In 1991, The National Institutes of Health (NIH) Consensus Development Conference Panel established general criteria to perform bariatric surgery that includes patients with BMI BMI ?40kg/m2 and patients with less severe obesity (BMI ?35kg/m2) could be considered if they had high-risk comorbid conditions such as life-threatening cardiopulmonary problems (severe sleep apnea, Pickwickian syndrome, or obesity-related cardiomyopathy) or uncontrolled type 2 diabetes mellitus(T2DM)17.
On February 2005, The American College of Surgeons Bariatric Surgery Center Network (ACS BSCN) established an accreditation program for the college staff that develops standards of care, provide reliable income data, develop approvals/verification processes for hospitals facilities and to establish credentialing criteria for surgeons. Some of these instructions focused on criteria for bariatric surgery in adolescents that include: Failed attempts at weight management for six months, BMI ? 35 with serious comorbidities or BMI ? 40 and physiological maturity.11
To successful surgical outcomes, the American Society for Bariatric Surgery (ASBS) was established guidelines in 2006, that clarify the degree of experience, exposure, and support considered to be minimally acceptable credentials for general surgery applicants to be eligible for hospital privileges to perform bariatric surgery such as: The surgeons must have credentials at an accredited facility to perform gastrointestinal and biliary surgery and Have a document that clarifies the surgeons are working within an integrated program for the care of morbidly obese patients that provides ancillary services. 12
The American Society for Metabolic and Bariatric Surgery (ASMBS), American College of Surgeons (ACS), and the Society of American Gastrointestinal and Endoscopic Surgeons (SAGES) created guidelines to guide hospitals and institutions credentialing process for bariatric surgery. These include the criteria for the bariatric surgeon and the type of procedure7.
In 2013, The American Society for Metabolic and Bariatric Surgery announced a statement regarding the safety profile and efficacy of bariatric surgery for patients with class I obesity. the statement cleared that the bariatric surgery should be an available option for patients with BMI 30–35 who do not achieve substantial and durable weight and co-morbidity improvement with nonsurgical methods 14.
In 2015, the Ministry of Health in Saudi Arabia formed a committee of experts in the treatment of obesity and produced a guideline in clinical practice. These guidelines recommended the bariatric surgery for the managing obesity in adults (body mass index of ?40 or ?35 kg/m2 with comorbidities)8.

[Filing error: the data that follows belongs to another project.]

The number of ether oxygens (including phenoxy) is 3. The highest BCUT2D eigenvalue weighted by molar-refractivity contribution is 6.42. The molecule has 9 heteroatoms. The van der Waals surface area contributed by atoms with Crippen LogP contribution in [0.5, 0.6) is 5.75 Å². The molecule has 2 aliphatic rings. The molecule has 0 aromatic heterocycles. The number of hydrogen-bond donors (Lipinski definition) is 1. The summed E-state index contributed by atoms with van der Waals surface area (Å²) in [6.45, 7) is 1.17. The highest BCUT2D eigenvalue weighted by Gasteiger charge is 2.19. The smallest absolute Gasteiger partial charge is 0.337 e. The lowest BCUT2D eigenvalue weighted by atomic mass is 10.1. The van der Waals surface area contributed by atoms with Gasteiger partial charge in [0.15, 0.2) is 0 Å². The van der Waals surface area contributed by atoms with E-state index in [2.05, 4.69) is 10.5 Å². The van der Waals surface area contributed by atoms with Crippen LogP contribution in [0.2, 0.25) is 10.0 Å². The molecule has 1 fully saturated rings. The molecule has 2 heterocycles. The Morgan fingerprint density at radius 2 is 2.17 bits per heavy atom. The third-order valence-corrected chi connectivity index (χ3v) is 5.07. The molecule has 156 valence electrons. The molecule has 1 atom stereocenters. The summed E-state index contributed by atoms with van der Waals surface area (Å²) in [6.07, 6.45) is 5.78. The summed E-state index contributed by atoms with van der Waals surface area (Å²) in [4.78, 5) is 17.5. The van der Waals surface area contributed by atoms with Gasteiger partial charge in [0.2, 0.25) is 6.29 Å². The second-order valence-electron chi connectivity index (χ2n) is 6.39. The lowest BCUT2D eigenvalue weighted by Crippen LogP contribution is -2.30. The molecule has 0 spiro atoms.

in 2016, The Saudi Arabian Society of Metabolic and Bariatric Surgery (SASMBS) has established guidelines aim to provide recommendations for the prevention and management of overweight/obesity in children and adults that include bariatric surgery It should be performed by an experienced and well trained multidisciplinary team, including surgeons, anesthetists, dietitians, nurses, psychologists and physicians. Adults with a BMI > 30 kg/m2 with poorly controlled type 2 diabetes and high risk of cardiovascular diseases, In post pubertal adolescents with very severe to extreme obesity and severe co-morbidities (SIGN, evidence grade D)15.
in 2016, The American College of Surgeons (ACS) and the American Society for Metabolic and Bariatric Surgery (ASMBS) offered the latest standards for the Metabolic and Bariatric Surgery Accreditation and Quality Improvement Program (MBSAQIP®). Some of this standards; the center must provide access or referral to the following disciplines, as needed, for both preoperative and postoperative care (registered nurses, registered dietitians psychologists, psychiatrists, social workers and physical or exercise therapists) and educate the patients in detail about pathways of performing metabolic and bariatric surgery13.
In 2016, The American Society for Metabolic and Bariatric Surgery (ASMBS) was updated the documents of the 2008 ASMBS Allied Health Nutritional Guidelines for the Surgical Weight Loss Patient guidelines. The focus of this paper is to update the guidelines with findings from the current literature regarding key micronutrient deficiencies and WLS. It can serve as an educational tool not only for dietitians but also for other providers working with pre-WLS patients9.
In 2017, A study was conducted by an email survey of 31 bariatric surgeons, to determine if Saudi Arabia needs more bariatric services. The results of the study showed that Saudi Arabia needs more bariatric surgery services 16.